The problem with the charity thing is that churches are just assumed to be charities by default. If a church is actually run as a charity, I have no problem giving them the same status as other charitable organizations. But with the same conditions and obligations. That means having to file financial documents proving their status. Churches do not have to do that! They just get tax exempt status while their books are secret.

  • Reginald Selkirk

     Solution: let’s send churches into space.

  • newavocation

    They are more like country clubs with people waiting in the club house before going to that great fairway in the sky with Jesus as their caddy.

  • TheAnalogKid

    Religion; what a fucking racket.

  • ragarth

    I seem to remember an argument someone made to me about taxing churches, that most run on shoestring budgets and therefore would go belly up if taxed. I personally am not against this since churches that do valuable work could file as non-profits and those that don’t are social black holes, but it does mean that, if true, a good chunk of that 71 billion dollar figure would go poof within a couple years if the tax exemption for churches were lifted.

    Anyone have any thoughts on this?

  • Barbfox63

    I think the actual CHURCH should be tax-exempt. But all other property including parsonage should be taxable. Many churches own vast amounts of real property.

  • CoboWowbo

    I agree that churches should be taxed, but with substantial exemptions & deductions for actual charity work done. 

  • LutherW

     And don’t give them an exemption for shipping money overseas for missionary work, or anything else.

  • HighPriestOfThePainfulTruth

    Tax Exemptions are not a cost.  It’s unrealized income.  The Earned Income Tax Credit is an actual cost and is Socialistic by nature.

  • DG

    I’m not sure how big it would be, but it would be more difficult to justify keeping churches out of public domains if they were compelled to pay taxes.  Sure, there could possibly be some limits, even limits that could be justified if they were applied to others.  But it would make it more difficult to limit them, especially if limits were applied to nobody else.

    FWIW it’s worth noting that congregations don’t always vote the way their leaders do.  I remember in Florida, my nephew was on a soccer team, and one of the coaches was a Southern Baptist pastor.  Nice guy, fun.  Former hippie atheist turned conservative Christian.  In 1992, he gave a sermon railing against Bill Clinton.  The next week, he was made to apologize for giving a sermon against Bill Clinton as he found out that a sizeable portion of his church had every intention of supporting Bill Clinton (and I guess some others who didn’t still thought he should keep it to himself).  I’ve never forgotten that, as it reminds me that the broad brushstrokes with which our popular culture paints things are not always accurate.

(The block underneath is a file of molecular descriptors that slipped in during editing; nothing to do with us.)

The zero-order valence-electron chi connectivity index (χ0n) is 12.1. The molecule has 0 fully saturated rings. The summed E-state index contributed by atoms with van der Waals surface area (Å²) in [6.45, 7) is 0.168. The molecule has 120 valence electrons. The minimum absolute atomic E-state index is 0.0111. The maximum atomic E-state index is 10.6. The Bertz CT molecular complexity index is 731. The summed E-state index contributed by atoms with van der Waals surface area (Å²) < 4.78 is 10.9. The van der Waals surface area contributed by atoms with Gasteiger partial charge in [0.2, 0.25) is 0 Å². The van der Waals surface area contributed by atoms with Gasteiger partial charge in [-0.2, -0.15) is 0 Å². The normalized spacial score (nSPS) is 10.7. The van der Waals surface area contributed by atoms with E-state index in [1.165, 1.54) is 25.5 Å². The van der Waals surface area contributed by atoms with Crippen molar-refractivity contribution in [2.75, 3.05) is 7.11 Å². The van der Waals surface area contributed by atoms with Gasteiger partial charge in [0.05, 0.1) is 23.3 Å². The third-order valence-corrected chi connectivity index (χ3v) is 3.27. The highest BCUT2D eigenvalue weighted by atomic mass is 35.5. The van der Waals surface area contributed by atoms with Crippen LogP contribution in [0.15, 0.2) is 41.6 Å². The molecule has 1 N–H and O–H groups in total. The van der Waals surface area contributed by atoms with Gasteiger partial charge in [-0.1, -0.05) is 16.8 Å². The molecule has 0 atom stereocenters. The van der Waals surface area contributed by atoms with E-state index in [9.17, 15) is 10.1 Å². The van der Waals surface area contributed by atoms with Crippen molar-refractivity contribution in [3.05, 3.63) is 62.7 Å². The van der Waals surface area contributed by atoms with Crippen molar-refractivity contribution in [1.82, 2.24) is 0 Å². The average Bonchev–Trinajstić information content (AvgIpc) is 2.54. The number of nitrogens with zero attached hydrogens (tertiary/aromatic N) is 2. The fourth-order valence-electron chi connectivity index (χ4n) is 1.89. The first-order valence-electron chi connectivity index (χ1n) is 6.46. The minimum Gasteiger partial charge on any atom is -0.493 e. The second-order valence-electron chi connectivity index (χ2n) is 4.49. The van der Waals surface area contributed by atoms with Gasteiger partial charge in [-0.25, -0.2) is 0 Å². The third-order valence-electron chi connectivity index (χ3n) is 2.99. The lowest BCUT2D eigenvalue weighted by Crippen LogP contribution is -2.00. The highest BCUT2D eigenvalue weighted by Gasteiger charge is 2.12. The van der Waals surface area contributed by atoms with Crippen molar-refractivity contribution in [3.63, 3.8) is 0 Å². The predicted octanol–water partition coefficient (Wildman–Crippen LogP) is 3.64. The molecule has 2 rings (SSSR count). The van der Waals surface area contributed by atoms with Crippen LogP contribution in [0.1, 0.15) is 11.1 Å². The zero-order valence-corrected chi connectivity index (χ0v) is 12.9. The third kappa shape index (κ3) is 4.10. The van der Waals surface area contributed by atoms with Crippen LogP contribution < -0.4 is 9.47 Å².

• HighPriestOfThePainfulTruth

    Here’s the COST:

    EITC is One of the Largest Antipoverty Programs
    Last year, over 26.8 million received almost $59.5 billion in EITC for 2010 tax year returns1. Four of five people eligible for the credit claim it. EITC lifted an estimated 6.6 million people out of poverty, including 3.3 million or half of them children The cost of administering the EITC program ratio to claims paid is less than one percent.
    1Source: Report NR. 701-98-11 As of December 31, 2011, Year to Date

  • HighPriestOfThePainfulTruth

    Is the 71 Billion what was “donated” or what the tax on the “donation” would have been.

    Should we start to tax all “donations?”

    Here’s a solutions:  http://www.FairTax.org  With this, everyone who makes a purchase, pays sales tax.  Families would receive a quarterly rebate depending on the size of the family so low income families would still pay less to no taxes.

  • HighPriestOfThePainfulTruth

    Now that’s an actual cost!

  • ortcutt

    I would be happy enough if churches were treated the same as other non-profits.   Instead they are given certain special privileges like the parsonage allowance and complete exemption from any of the reporting requirements like filing Form 990s. 

  • ortcutt

    Re: #2

    Churches are still obligated to pay UBIT (Unrelated Business Income Tax) if they are operating an unrelated business.  Of course, since they don’t need to do any reporting (#1), they can more easily avoid paying those taxes.  Nonetheless, they are still subject to them.

    Re: #5

    People tried this in the 70s with so-called “House Churches” where people claimed that their households were churches.  This forced the IRS to develop complicated standards for what is a bona fide church. 

  • anon101

    One should stop that
    whining about the tax exempt status of churches. Even if there was no
    special exemption for churches they would still claim and be granted